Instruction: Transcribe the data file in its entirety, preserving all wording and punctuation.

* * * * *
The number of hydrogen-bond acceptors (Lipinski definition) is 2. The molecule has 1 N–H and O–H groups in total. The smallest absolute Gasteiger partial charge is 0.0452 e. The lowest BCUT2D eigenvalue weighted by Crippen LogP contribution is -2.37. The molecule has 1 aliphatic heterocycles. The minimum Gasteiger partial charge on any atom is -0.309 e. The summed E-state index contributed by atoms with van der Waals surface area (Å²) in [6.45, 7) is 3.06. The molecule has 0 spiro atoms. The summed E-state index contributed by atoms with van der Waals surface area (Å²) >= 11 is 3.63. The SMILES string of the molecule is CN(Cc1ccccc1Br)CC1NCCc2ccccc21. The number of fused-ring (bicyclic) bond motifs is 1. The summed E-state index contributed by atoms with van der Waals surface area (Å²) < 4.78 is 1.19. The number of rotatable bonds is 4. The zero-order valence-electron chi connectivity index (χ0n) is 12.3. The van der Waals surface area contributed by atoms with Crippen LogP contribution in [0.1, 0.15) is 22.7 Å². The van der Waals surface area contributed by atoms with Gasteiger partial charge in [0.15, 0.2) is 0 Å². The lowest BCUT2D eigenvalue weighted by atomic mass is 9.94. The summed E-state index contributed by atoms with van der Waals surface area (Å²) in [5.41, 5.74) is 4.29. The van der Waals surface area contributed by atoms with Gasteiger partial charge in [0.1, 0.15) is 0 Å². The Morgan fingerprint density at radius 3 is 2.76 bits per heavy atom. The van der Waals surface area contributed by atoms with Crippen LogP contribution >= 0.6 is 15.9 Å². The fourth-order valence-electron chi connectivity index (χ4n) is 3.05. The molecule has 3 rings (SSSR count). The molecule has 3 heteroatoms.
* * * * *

The number of hydrogen-bond acceptors (Lipinski definition) is 2. The molecule has 1 N–H and O–H groups in total. The smallest absolute Gasteiger partial charge is 0.0452 e. The lowest BCUT2D eigenvalue weighted by Crippen LogP contribution is -2.37. The molecule has 1 aliphatic heterocycles. The minimum Gasteiger partial charge on any atom is -0.309 e. The summed E-state index contributed by atoms with van der Waals surface area (Å²) in [6.45, 7) is 3.06. The molecule has 0 spiro atoms. The summed E-state index contributed by atoms with van der Waals surface area (Å²) >= 11 is 3.63. The SMILES string of the molecule is CN(Cc1ccccc1Br)CC1NCCc2ccccc21. The number of fused-ring (bicyclic) bond motifs is 1. The summed E-state index contributed by atoms with van der Waals surface area (Å²) < 4.78 is 1.19. The number of rotatable bonds is 4. The zero-order valence-electron chi connectivity index (χ0n) is 12.3. The van der Waals surface area contributed by atoms with Crippen LogP contribution in [0.1, 0.15) is 22.7 Å². The van der Waals surface area contributed by atoms with Gasteiger partial charge in [0.15, 0.2) is 0 Å². The lowest BCUT2D eigenvalue weighted by atomic mass is 9.94. The summed E-state index contributed by atoms with van der Waals surface area (Å²) in [5.41, 5.74) is 4.29. The van der Waals surface area contributed by atoms with Gasteiger partial charge in [0.1, 0.15) is 0 Å². The Morgan fingerprint density at radius 3 is 2.76 bits per heavy atom. The van der Waals surface area contributed by atoms with Crippen LogP contribution >= 0.6 is 15.9 Å². The fourth-order valence-electron chi connectivity index (χ4n) is 3.05. The molecule has 3 rings (SSSR count). The molecule has 3 heteroatoms.